Kurita’s force was heavily attacked by the Third Fleet on October 24. Reports from Halsey’s aviators indicated the Japanese force was heavily damaged, so much so that it turned to the west in the early afternoon. The assessment of the aviators was that Kurita’s force no longer posed a threat. Halsey had no way of knowing the degree to which his strikes had overconcentrated on superbattleship Musashi, leaving most of Kurita’s force battle ready. As Halsey knew, no surface force could withstand such a pounding and remain a threat. But Kurita turned back to the east after Halsey’s air attacks were over. This movement was tracked by night-capable aircraft from light carrier Independence. Halsey and his staff dismissed these reports. By this point, after the late-afternoon discovery of Ozawa’s carrier force, Halsey had other things on his mind.

The last major Japanese force, under Vice Admiral Shoji Nishimura, had been sighted and briefly attacked by Halsey’s carriers on the morning of October 24 as it headed to Surigao Strait. This small force could be easily handled by the Seventh Fleet’s surface forces when it entered Surigao Strait.

Given all these developments, at 1950hrs on October 24 Halsey ordered his entire force (designated Task Force [TF] 38) north to crush what he assessed as the primary threat – Ozawa’s carrier force. He decided to do so with the entirety of his force – all three carrier task groups available to him. Within these task groups were six of the most modern battleships (the basis for TF 34) in the world. These also went north with Halsey. By so doing, he decided to ignore the threat posed by the Kurita force that was headed toward San Bernardino Strait. He kept his whole force together because that was how TF 38 fought and because, as he stated after the war, he did not want to divide his force in the face of the enemy. A decisive victory was most likely if the carriers of TF 38 worked with the battleships of TF 34. This was USN doctrine and Halsey fully supported it.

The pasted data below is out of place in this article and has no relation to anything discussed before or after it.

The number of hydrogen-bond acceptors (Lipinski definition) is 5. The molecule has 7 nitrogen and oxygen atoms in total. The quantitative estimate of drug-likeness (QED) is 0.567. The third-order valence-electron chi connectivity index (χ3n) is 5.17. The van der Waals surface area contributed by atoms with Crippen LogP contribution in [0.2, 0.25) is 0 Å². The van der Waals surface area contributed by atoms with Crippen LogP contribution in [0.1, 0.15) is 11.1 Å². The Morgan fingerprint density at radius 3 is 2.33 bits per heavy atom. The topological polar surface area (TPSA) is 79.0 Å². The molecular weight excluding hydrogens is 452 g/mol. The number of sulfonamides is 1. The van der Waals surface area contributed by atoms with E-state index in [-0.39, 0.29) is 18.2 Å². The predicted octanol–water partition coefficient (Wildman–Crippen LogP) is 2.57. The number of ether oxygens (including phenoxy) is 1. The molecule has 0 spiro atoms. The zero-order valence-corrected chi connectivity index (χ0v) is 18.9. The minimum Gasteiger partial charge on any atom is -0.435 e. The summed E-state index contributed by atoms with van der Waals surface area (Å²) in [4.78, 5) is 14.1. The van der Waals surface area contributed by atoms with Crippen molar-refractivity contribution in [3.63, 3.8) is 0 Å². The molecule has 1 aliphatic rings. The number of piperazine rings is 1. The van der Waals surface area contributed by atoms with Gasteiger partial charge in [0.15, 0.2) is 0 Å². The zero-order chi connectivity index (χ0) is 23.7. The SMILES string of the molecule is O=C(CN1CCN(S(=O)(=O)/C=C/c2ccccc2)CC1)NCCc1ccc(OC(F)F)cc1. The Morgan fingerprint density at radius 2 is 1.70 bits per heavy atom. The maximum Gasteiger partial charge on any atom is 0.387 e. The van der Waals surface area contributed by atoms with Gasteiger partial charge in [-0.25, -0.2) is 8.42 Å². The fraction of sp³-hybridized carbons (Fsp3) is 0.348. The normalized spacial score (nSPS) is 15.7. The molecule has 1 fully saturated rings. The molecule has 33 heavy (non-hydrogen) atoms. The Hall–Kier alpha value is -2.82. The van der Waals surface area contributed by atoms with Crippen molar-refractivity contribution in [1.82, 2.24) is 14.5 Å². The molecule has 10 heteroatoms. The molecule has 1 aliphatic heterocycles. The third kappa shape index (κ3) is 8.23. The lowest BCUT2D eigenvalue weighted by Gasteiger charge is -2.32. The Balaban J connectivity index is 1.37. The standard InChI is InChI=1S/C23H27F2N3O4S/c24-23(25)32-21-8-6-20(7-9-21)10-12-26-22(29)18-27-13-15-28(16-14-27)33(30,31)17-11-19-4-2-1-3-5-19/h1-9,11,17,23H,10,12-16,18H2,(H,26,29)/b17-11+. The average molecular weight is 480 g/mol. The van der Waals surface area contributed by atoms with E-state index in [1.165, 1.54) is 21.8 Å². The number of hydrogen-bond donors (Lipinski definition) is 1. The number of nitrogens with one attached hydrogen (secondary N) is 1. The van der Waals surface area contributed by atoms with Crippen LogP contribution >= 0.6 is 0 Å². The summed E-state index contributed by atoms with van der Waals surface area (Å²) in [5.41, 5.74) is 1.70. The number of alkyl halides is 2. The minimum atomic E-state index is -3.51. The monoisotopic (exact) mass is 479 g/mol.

Destruction of the IJN’s carrier force would constitute a decisive victory. Not only would it eliminate the main threat to the invasion, but it would also cripple the IJN’s ability to interfere with future operations.

Invariably, Halsey’s logic that Ozawa’s force was the primary threat, and that TF 38 had a golden opportunity to focus on it and destroy it, met a host of real-world events that denied Halsey the battle of annihilation he desired so much. At 1640hrs on October 24, Halsey alerted his task group commanders to get ready to form TF 34. This was not an execution order but was picked up by Vice Admiral Thomas Kinkaid, commanding the Seventh Fleet, who assumed it was. From this misconception, Kinkaid made several assumptions. He assumed that Halsey had formed TF 34. He assumed this was done with the purpose of defending the San Bernardino Strait. He assumed that with San Bernardino Strait covered, he could focus on Surigao Strait, which he knew was the target of an advancing Japanese force.